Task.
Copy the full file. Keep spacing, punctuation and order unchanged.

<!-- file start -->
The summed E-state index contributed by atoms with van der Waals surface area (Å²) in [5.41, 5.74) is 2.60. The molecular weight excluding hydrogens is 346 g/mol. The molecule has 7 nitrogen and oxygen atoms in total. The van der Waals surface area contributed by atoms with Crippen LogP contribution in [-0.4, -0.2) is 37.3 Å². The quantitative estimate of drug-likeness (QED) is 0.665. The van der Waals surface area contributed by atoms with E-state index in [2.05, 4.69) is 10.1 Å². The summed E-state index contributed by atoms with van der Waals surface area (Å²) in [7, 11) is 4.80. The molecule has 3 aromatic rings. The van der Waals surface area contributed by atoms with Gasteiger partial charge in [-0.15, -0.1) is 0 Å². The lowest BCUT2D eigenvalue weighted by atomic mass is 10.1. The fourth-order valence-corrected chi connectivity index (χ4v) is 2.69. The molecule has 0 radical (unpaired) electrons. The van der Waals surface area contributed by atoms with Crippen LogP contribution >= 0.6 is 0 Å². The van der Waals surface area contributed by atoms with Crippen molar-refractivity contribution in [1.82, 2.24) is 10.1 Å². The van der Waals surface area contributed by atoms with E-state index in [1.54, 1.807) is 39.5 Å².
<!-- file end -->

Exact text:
The summed E-state index contributed by atoms with van der Waals surface area (Å²) in [5.41, 5.74) is 2.60. The molecular weight excluding hydrogens is 346 g/mol. The molecule has 7 nitrogen and oxygen atoms in total. The van der Waals surface area contributed by atoms with Crippen LogP contribution in [-0.4, -0.2) is 37.3 Å². The quantitative estimate of drug-likeness (QED) is 0.665. The van der Waals surface area contributed by atoms with E-state index in [2.05, 4.69) is 10.1 Å². The summed E-state index contributed by atoms with van der Waals surface area (Å²) in [7, 11) is 4.80. The molecule has 3 aromatic rings. The van der Waals surface area contributed by atoms with Gasteiger partial charge in [-0.15, -0.1) is 0 Å². The lowest BCUT2D eigenvalue weighted by atomic mass is 10.1. The fourth-order valence-corrected chi connectivity index (χ4v) is 2.69. The molecule has 0 radical (unpaired) electrons. The van der Waals surface area contributed by atoms with Crippen LogP contribution >= 0.6 is 0 Å². The van der Waals surface area contributed by atoms with Crippen molar-refractivity contribution in [1.82, 2.24) is 10.1 Å². The van der Waals surface area contributed by atoms with E-state index in [1.54, 1.807) is 39.5 Å².